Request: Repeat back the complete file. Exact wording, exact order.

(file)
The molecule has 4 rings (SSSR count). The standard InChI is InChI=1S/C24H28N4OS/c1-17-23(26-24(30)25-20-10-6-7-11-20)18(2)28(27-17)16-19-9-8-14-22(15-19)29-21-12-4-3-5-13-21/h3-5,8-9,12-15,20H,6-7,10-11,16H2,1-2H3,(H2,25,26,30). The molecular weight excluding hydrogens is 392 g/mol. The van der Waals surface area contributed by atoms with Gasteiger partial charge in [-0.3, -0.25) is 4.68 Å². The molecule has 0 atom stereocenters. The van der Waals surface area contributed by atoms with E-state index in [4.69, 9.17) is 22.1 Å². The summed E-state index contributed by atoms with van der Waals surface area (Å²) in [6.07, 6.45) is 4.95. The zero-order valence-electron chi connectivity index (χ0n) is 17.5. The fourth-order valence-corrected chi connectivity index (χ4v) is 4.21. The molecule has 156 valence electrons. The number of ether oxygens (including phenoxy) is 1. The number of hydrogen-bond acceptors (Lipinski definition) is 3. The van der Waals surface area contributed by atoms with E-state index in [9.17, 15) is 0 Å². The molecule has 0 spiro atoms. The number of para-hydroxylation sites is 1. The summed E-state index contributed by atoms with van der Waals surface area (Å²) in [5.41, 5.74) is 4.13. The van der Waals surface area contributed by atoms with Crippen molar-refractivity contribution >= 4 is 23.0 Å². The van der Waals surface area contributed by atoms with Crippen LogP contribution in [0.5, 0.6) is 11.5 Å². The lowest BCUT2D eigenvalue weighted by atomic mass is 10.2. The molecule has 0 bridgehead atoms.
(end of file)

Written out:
The molecule has 4 rings (SSSR count). The standard InChI is InChI=1S/C24H28N4OS/c1-17-23(26-24(30)25-20-10-6-7-11-20)18(2)28(27-17)16-19-9-8-14-22(15-19)29-21-12-4-3-5-13-21/h3-5,8-9,12-15,20H,6-7,10-11,16H2,1-2H3,(H2,25,26,30). The molecular weight excluding hydrogens is 392 g/mol. The van der Waals surface area contributed by atoms with Gasteiger partial charge in [-0.3, -0.25) is 4.68 Å². The molecule has 0 atom stereocenters. The van der Waals surface area contributed by atoms with E-state index in [4.69, 9.17) is 22.1 Å². The summed E-state index contributed by atoms with van der Waals surface area (Å²) in [6.07, 6.45) is 4.95. The zero-order valence-electron chi connectivity index (χ0n) is 17.5. The fourth-order valence-corrected chi connectivity index (χ4v) is 4.21. The molecule has 156 valence electrons. The number of ether oxygens (including phenoxy) is 1. The number of hydrogen-bond acceptors (Lipinski definition) is 3. The van der Waals surface area contributed by atoms with E-state index in [9.17, 15) is 0 Å². The molecule has 0 spiro atoms. The number of para-hydroxylation sites is 1. The summed E-state index contributed by atoms with van der Waals surface area (Å²) in [5.41, 5.74) is 4.13. The van der Waals surface area contributed by atoms with Crippen molar-refractivity contribution >= 4 is 23.0 Å². The van der Waals surface area contributed by atoms with Crippen LogP contribution in [0.5, 0.6) is 11.5 Å². The lowest BCUT2D eigenvalue weighted by atomic mass is 10.2. The molecule has 0 bridgehead atoms.